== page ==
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I usually write about acquisition policy and best practices, but given our current circumstances I felt I should provide you with some thoughts on the highly unusual and unfortunate budget situation we face.
I want to begin by thanking everyone who works in defense acquisition, technology, and logistics for all the hard work, dedication, professionalism, and, increasingly, the patience and fortitude that you display. This includes our military personnel and government employees and also our industry partners. We provide our war-fighters with the best equipment in the world, and we sustain and support that equipment so our warfighters know they can count on it when they need it. We all know we aren’t perfect—there is room to be more efficient, and all of us can learn from our experiences, education, and training and become more capable. Nonetheless, all of us work hard every day to provide capability to our warfighters and value to the American taxpayers who provide us with the resources for which we are stewards.
In the next few months and possibly years, our work ethic, dedication, and professionalism, and, yes, our patience and fortitude are going to be needed. I started my military career in 1966 as an ROTC cadet. A year later I entered West Point and, while I didn’t serve in Vietnam, I did serve during the turmoil of the Vietnam era and in the aftermath. Later I served in the Pentagon during the final years of the Cold War as the Goldwater-Nichols Act was being implemented. I was in the Pentagon for the first few years of the transition after the fall of the Berlin Wall. After that, I experienced the defense drawdown of the 1990s from industry’s perspective. In all my experience, I have never seen a situation like the one we are trying to cope with today. After Vietnam, and again after the Cold War, the Department of Defense went through a period of transition that included major changes in defense budgets and force composition. But today we are confronted with the most difficult defense planning and management situation I ever have seen.
What makes this environment so difficult in part is the uncertainty and the lack of stability in our budgets and, therefore, in our planning activities. Defense is a cyclical business—budgets do not follow a straight line but generally correlate to perceptions of national security needs. Today we are looking at sharp reductions in our budgets—not because threats to our national security are diminished (in fact, the opposite is true) but because of concerns about annual deficit levels and the size of the national debt, and the resulting political gridlock about how to address these issues. The sequestration mechanism was put in place to try to force Congress out of this gridlock and to obtain a $1.2 trillion reduction in projected deficits. Former Deputy Secretary of Defense Bill Lynn said before he left the department that “the idea of sequestration was to be so crazy nobody would ever let it happen, and they did a really good job.” Not good enough, apparently.
Like most people in the national security community, I did not expect sequestration to be implemented in January 2013. Technically, I was right—it was deferred a few months. But, in the larger sense, I was wrong. I won’t belabor this, but after the tax bill passed in January it was clear that Congress would not reach an agreement to avert sequestration permanently before it went into affect.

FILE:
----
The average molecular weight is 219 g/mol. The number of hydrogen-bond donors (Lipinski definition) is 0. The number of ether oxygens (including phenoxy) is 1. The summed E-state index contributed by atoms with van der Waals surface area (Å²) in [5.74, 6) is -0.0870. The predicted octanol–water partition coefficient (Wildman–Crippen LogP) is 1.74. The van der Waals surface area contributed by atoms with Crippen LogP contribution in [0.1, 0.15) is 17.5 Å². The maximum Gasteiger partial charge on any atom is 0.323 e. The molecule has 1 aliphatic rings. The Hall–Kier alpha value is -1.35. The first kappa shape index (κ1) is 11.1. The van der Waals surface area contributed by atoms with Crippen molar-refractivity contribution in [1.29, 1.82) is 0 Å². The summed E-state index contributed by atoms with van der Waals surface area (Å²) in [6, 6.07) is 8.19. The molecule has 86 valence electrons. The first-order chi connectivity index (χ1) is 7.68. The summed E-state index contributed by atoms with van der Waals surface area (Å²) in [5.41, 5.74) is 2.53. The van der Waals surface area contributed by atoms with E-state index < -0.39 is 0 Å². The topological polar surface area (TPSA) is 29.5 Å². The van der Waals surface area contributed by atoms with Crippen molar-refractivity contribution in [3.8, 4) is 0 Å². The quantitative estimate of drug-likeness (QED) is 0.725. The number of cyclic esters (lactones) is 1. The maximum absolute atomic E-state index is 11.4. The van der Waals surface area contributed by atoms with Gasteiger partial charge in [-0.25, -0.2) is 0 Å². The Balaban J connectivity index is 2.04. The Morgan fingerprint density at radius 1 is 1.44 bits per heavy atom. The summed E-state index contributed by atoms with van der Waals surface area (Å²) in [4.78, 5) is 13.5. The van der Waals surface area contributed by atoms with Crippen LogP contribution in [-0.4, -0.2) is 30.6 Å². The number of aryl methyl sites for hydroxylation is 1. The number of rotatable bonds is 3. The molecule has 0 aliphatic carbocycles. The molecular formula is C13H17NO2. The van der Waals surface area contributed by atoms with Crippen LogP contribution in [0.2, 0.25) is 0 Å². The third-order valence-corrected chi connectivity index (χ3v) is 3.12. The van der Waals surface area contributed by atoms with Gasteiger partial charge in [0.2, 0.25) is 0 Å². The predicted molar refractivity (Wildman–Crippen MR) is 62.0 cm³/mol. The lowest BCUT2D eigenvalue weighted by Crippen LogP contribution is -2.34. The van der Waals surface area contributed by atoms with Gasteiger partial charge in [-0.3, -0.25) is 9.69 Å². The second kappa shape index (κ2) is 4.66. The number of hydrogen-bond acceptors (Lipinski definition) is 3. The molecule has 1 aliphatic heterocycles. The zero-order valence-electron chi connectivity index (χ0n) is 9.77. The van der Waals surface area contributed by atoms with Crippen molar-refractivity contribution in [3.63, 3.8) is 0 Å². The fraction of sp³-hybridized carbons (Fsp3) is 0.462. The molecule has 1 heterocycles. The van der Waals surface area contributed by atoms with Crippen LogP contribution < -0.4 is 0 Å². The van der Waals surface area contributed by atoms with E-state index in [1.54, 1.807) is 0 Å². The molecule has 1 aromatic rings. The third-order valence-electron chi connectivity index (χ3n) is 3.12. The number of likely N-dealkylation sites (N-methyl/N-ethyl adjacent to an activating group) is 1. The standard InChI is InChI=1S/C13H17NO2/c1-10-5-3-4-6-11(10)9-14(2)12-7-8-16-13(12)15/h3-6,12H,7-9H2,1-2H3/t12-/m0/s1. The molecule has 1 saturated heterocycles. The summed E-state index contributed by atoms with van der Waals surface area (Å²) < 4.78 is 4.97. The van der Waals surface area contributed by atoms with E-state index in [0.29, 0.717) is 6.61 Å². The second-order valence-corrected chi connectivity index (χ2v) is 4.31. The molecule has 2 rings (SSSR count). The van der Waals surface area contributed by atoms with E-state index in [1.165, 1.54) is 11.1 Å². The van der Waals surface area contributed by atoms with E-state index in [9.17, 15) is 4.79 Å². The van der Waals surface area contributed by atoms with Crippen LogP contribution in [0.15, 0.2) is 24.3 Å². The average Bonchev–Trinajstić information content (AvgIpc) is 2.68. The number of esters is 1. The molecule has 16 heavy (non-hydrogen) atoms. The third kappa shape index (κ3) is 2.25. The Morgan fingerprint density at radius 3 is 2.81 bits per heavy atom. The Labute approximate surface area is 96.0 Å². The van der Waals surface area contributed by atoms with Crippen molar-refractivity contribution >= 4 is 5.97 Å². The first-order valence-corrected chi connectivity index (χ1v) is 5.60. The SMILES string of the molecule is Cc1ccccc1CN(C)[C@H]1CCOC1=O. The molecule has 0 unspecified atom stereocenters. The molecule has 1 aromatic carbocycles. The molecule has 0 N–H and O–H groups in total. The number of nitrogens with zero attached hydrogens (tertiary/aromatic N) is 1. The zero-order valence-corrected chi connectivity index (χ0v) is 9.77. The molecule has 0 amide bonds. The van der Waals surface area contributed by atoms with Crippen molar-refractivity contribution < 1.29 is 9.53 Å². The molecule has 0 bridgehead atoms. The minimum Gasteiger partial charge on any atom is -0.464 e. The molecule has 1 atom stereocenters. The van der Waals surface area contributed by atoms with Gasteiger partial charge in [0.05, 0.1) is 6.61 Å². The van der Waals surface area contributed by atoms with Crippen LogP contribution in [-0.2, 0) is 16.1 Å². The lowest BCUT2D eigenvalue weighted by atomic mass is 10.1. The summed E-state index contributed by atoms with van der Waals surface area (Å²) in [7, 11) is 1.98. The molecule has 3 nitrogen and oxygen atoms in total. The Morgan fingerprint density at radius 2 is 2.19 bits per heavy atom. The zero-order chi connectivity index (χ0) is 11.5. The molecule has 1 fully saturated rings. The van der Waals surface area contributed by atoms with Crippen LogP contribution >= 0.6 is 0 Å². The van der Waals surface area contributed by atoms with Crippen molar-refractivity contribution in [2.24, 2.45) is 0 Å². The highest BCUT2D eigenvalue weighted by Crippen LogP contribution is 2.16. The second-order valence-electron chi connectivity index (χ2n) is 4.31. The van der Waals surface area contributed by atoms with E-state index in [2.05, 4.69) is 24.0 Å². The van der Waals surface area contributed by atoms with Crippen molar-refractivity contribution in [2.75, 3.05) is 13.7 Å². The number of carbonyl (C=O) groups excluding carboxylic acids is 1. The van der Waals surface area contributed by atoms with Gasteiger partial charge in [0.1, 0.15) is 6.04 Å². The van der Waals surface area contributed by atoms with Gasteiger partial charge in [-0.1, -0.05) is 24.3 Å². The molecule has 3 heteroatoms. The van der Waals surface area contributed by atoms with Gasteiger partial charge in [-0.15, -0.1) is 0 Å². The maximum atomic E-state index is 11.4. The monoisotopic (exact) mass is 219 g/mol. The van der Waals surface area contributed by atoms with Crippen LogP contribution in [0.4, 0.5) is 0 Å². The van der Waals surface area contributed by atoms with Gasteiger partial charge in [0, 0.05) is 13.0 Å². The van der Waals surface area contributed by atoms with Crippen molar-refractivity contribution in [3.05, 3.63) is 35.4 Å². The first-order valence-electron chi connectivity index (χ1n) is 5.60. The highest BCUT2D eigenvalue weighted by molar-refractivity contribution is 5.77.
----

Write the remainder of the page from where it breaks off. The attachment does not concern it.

During the long period leading up to sequestration, the administration and the leadership of the department, military and civilian, argued against sequestration and its devastating impact on our military. That impact is real, and everyone working in any aspect of defense acquisition reading this article knows this. Sequestration never was going to arrive with the sound of trumpets and stacks of contract termination notices and reduction-in-force announcements; it comes more like a steady rain that doesn’t stop rather than like a hurricane. But the water keeps rising. Every week we compile a list of the actions being taken to absorb the cuts. Individually, they are not dramatic: training not conducted, buildings not furnished or repaired, maintenance on equipment deferred. The cuts are distributed all across the department, and there are thousands of them. In FY2013, the sequestration mechanism gave us no choice about where to absorb the nearly $40 billion of spending we have to eliminate. I refer to what we are doing now as “damage limitation.” We don’t have the flexibility to do much else.
I refer to what we are doing now as “damage limitation.” We don’t have the flexibility to do much else.
We are using reprogramming requests to address our greatest readiness needs and some high-priority investment needs, but serious shortfalls will remain. Many of the things we are doing amount to a decrease in our productivity (stretched-out development programs, reduced economic production quantities) and work deferred into future budgets. Probably worst of all is the impact sequestration will have on the readiness of the force, now and into the future. As a former Army officer who lived the readiness crisis of the 1970s in a combat arms unit in West Germany, I understand the fragility of readiness and what it takes to recover once people and equipment have lost their edge.
As I write, we also are on the path to implementing furloughs that will make almost $2 billion available for our highest-priority remaining shortfalls. I want you to know that Secretary Chuck Hagel worked very hard to find a way to avoid taking this step. In the end, he felt he had no choice, and he made the difficult decision to proceed with as minimal a level of furloughs as possible. We know how difficult this will be for our workforce, particularly those in the lower pay scales. Senate-confirmed political appointees like me are not legally subject to furloughs, but many (if not all) of us, including me, will be sacrificing an equivalent share of our pay. The department’s leadership will continue to look for ways to reduce this burden.